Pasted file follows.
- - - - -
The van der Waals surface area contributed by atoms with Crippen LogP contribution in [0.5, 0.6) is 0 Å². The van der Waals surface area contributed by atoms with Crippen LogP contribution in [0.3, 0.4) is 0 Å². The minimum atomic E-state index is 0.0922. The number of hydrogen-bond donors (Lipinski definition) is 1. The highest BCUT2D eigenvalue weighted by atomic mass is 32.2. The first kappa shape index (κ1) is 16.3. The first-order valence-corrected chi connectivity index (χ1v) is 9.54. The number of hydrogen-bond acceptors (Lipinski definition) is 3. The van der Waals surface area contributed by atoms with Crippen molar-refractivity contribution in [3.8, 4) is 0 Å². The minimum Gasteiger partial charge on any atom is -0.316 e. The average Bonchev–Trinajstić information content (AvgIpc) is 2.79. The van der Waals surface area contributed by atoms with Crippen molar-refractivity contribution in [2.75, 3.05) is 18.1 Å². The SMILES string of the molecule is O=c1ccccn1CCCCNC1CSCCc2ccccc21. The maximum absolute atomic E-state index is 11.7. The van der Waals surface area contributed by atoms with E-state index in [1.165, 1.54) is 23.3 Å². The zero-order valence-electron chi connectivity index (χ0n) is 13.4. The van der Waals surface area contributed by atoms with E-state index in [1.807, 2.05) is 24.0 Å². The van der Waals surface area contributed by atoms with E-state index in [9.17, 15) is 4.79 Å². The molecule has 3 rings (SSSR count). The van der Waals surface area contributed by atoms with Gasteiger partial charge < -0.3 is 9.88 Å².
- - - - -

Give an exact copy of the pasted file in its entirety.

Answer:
The van der Waals surface area contributed by atoms with Crippen LogP contribution in [0.5, 0.6) is 0 Å². The van der Waals surface area contributed by atoms with Crippen LogP contribution in [0.3, 0.4) is 0 Å². The minimum atomic E-state index is 0.0922. The number of hydrogen-bond donors (Lipinski definition) is 1. The highest BCUT2D eigenvalue weighted by atomic mass is 32.2. The first kappa shape index (κ1) is 16.3. The first-order valence-corrected chi connectivity index (χ1v) is 9.54. The number of hydrogen-bond acceptors (Lipinski definition) is 3. The van der Waals surface area contributed by atoms with Crippen molar-refractivity contribution in [3.8, 4) is 0 Å². The minimum Gasteiger partial charge on any atom is -0.316 e. The average Bonchev–Trinajstić information content (AvgIpc) is 2.79. The van der Waals surface area contributed by atoms with Crippen molar-refractivity contribution in [2.75, 3.05) is 18.1 Å². The SMILES string of the molecule is O=c1ccccn1CCCCNC1CSCCc2ccccc21. The maximum absolute atomic E-state index is 11.7. The van der Waals surface area contributed by atoms with E-state index in [1.165, 1.54) is 23.3 Å². The zero-order valence-electron chi connectivity index (χ0n) is 13.4. The van der Waals surface area contributed by atoms with E-state index in [1.807, 2.05) is 24.0 Å². The van der Waals surface area contributed by atoms with E-state index in [9.17, 15) is 4.79 Å². The molecule has 3 rings (SSSR count). The van der Waals surface area contributed by atoms with Gasteiger partial charge < -0.3 is 9.88 Å².